Senate backs new bailout plan

The revised draft will now return to the US House of Representatives.

The dome of the Capitol is lit up October 1, 2008 as the Senate was set to vote on a 700-billion-dollar bailout package in Washington, DC. The US Senate on Wednesday approved a 700-billion-dollar Wall Street bailout package by a vote of 74-25 amid a widening global crisis sparked by the collapse of the US housing market.   AFP PHOTO/Mandel NGAN *** Local Caption ***  391040-01-08.jpg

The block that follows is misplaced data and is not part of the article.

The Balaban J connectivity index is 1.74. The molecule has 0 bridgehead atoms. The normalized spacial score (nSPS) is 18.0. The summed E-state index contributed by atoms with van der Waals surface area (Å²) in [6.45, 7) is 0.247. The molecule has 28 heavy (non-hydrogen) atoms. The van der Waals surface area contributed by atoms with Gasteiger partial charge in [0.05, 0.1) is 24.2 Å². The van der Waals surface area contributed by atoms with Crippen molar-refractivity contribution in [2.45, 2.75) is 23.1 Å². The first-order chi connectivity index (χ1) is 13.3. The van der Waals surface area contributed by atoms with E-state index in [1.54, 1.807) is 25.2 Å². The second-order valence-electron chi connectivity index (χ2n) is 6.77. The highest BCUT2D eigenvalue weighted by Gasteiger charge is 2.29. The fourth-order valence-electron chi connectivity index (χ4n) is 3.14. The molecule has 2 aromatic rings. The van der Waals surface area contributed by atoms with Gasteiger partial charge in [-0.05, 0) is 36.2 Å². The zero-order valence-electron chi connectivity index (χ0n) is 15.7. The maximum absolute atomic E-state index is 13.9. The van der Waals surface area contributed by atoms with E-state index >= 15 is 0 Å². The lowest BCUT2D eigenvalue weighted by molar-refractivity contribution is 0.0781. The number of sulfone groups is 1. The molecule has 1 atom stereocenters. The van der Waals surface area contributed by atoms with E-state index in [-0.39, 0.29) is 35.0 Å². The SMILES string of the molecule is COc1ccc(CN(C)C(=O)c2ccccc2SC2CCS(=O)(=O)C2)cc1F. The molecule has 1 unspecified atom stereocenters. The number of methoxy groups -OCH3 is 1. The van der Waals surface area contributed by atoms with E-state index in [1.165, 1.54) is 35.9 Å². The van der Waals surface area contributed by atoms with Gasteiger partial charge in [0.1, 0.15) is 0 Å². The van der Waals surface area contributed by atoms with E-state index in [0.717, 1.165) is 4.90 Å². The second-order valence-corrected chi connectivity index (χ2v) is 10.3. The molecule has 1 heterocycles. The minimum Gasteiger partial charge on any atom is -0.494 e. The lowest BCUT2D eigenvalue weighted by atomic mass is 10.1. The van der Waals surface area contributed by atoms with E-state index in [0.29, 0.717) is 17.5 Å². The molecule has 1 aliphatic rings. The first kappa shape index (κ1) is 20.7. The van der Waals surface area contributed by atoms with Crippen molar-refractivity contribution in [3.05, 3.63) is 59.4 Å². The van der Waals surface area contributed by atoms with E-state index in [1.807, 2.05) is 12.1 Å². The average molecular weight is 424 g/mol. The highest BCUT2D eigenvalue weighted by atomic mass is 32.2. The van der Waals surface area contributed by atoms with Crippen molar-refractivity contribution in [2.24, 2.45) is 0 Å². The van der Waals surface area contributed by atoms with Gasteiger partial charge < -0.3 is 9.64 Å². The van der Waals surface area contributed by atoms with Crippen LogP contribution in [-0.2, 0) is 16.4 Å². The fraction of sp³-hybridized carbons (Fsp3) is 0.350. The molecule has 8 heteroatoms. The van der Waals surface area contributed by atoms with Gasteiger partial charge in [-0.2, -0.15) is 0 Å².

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WASHINGTON // The US Senate last night passed a modified version of the financial bailout package rejected by the House of Representatives this week, a move designed to restore confidence and take an initial step toward getting credit flowing again. The essence of the revised Senate plan, which was approved 74 to 25, remains the same: it allows the Treasury Department to buy up as much as US$700 billion (Dh2.6 trillion) in bad assets at financially troubled institutions. But the new legislation added some sweeteners that could make it more palatable to the House, where a bipartisan revolt left it dead on Monday. Among them are higher insurance limits for bank deposits to protect consumers and a package of tax breaks for individuals and businesses. The importance afforded the measure was underscored by the presence of two senators who rarely set foot in the legislative chamber these days: the Republican and Democratic presidential nominees, John McCain and Barack Obama, stepped off the campaign trail to return to the nation's capital to cast votes in favour of it. So did Mr Obama's running mate, Joe Biden. During floor remarks, senator after senator spoke of the bill - some with anger - as an imperfect solution to the crisis, but one they called necessary to prevent the financial distress from worsening. Many made a direct plea to their House colleagues to take the Senate's lead and pass the legislation. "This plan is not perfect. Democrats and Republicans in Congress have legitimate concerns about it," Mr Obama said. "But it's clear that from my perspective that this is what we have to do right now to prevent the possibility of a crisis turning into a catastrophe." Judd Gregg of New Hampshire, the top Republican on the Senate budget committee, said passing the bill was akin to using a tourniquet to stanch the bleeding of a severely wounded patient. "Is it the answer to the whole problem? No. Please don't assume that after we pass this bill ? that suddenly light is going to shine on the American economy," Mr Gregg said. "It's not the answer to all our problems, but without it we are going to have a much more severe and difficult time." Mr McCain did not make remarks on the Senate floor but said earlier in the day that if the bill failed, the financial crisis would become a "disaster". The European and Asian markets were up yesterday in anticipation of the bill's passage in the Senate, where the idea of a financial rescue enjoyed more support from the start. Still, its fate in the House - where it came up 12 votes short - remains unclear. Speaking on NBC's "Today" show yesterday morning, House leaders from both parties pointed to a shifting sentiment on Capitol Hill, and on Main Street, toward the need for a government intervention. Roy Blunt, a Missouri Republican and the minority whip, said calls to lawmakers' offices are no longer overwhelmingly against the bailout, as many Americans have begun to view the crisis as something that personally affects them and the financial package as perhaps the best, and only, way out. But Steny Hoyer, a Maryland Democrat who is the House majority leader, warned that parts of the Senate version could prove problematic on the House side. "There's no doubt the tax package is very controversial," Mr Hoyer said. "I'm not particularly pleased with that addition myself, very frankly." Bill Frenzel, a former long-time Republican congressman from Minnesota who is a guest scholar at the Brookings Institution, said some fiscally conservative Democrats, who believe that any tax breaks should be offset by spending cuts or tax hikes elsewhere, may not back the Senate bill. "I think you lose some of those," he said yesterday during a panel discussion at Brookings. "My guess is you will win more Republicans because Republicans love to cut taxes, whatever the effect is on the economy. I think that will be well-received." The House is scheduled to reconvene at noon today, and a vote could be held tomorrow. Several House Democrats, including Peter DeFazio of Oregon and Marcy Kaptur of Ohio, are pushing their own version of a package they say would cost taxpayers nothing. The "No BAILOUTS Act" - Bringing Accountability, Increased Liquidity, Oversight and Upholding Taxpayer Security - addresses the crisis in main from a regulatory standpoint, without putting taxpayers on the financial hook. The House's surprise defeat of the bill on Monday immediately prompted a round of finger-pointing on Capitol Hill and the campaign trail, but lawmakers on both sides have since begun to take some responsibility for not effectively marketing the plan, especially to the public. A new and very deliberate effort is under way to recast the legislation as a rescue plan rather than a bailout, as it has been widely called by its critics and the media. Tony Fratto, a White House spokesman, called the word bailout "unfortunate shorthand" for a complex problem. "Our critics took the language of a bailout for Wall Street," he said. "And I think it's undeniable that the media chose that branding of this debate. It is not a bailout for Wall Street. It is certainly not a bailout for Wall Street CEOs. It is an effort to fix this problem of a frozen asset class that has implications over our entire economy." Mr McCain and Mr Obama are both using the term "rescue". And Mr Obama, who is sometimes criticised for sounding professorial on the campaign stump, came off as anything but at a rally this week when he sought to drive home the need for action. "If your neighbour's house is burning, you're not gonna spend a whole lot of time saying, 'Well, that guy was always irresponsible. He always left the stove on. He always was smoking in bed'," Mr Obama said in Reno, Nevada. "All those things may be true, but his house could end up affecting your house." "We've got to make sure that we put the fire out, and then go start making sure that these folks stop leaving the stove on," he said. Mr Frenzel of Brookings said the Senate's passage of the bill "may embolden a few of the more quavering members of the House who voted against it". "This was one of the very few times where you have the White House and the joint management of the Congress endorsing the bill and with great vigour ? and that leadership was not followed," he said of the bill's House defeat. "I don't fault the leadership as much as the followership."